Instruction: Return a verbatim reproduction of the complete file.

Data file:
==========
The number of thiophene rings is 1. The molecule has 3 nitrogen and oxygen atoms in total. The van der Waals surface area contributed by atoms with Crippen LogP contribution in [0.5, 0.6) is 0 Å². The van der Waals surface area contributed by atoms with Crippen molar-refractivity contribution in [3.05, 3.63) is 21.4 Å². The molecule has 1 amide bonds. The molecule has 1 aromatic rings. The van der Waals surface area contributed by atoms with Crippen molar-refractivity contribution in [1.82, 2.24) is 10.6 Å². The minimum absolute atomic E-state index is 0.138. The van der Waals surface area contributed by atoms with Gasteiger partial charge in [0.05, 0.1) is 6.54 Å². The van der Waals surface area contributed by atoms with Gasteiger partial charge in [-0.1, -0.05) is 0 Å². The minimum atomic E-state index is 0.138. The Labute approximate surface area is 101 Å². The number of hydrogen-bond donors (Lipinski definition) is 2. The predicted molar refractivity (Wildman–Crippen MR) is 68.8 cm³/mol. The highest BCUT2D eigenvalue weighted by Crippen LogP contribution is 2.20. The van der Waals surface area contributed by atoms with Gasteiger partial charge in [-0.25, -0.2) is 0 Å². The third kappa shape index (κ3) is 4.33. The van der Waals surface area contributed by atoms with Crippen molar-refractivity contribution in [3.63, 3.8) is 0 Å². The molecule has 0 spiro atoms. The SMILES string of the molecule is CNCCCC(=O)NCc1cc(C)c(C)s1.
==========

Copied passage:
The number of thiophene rings is 1. The molecule has 3 nitrogen and oxygen atoms in total. The van der Waals surface area contributed by atoms with Crippen LogP contribution in [0.5, 0.6) is 0 Å². The van der Waals surface area contributed by atoms with Crippen molar-refractivity contribution in [3.05, 3.63) is 21.4 Å². The molecule has 1 amide bonds. The molecule has 1 aromatic rings. The van der Waals surface area contributed by atoms with Crippen molar-refractivity contribution in [1.82, 2.24) is 10.6 Å². The minimum absolute atomic E-state index is 0.138. The van der Waals surface area contributed by atoms with Gasteiger partial charge in [0.05, 0.1) is 6.54 Å². The van der Waals surface area contributed by atoms with Gasteiger partial charge in [-0.1, -0.05) is 0 Å². The minimum atomic E-state index is 0.138. The Labute approximate surface area is 101 Å². The number of hydrogen-bond donors (Lipinski definition) is 2. The predicted molar refractivity (Wildman–Crippen MR) is 68.8 cm³/mol. The highest BCUT2D eigenvalue weighted by Crippen LogP contribution is 2.20. The van der Waals surface area contributed by atoms with Gasteiger partial charge in [-0.25, -0.2) is 0 Å². The third kappa shape index (κ3) is 4.33. The van der Waals surface area contributed by atoms with Crippen molar-refractivity contribution in [3.63, 3.8) is 0 Å². The molecule has 0 spiro atoms. The SMILES string of the molecule is CNCCCC(=O)NCc1cc(C)c(C)s1.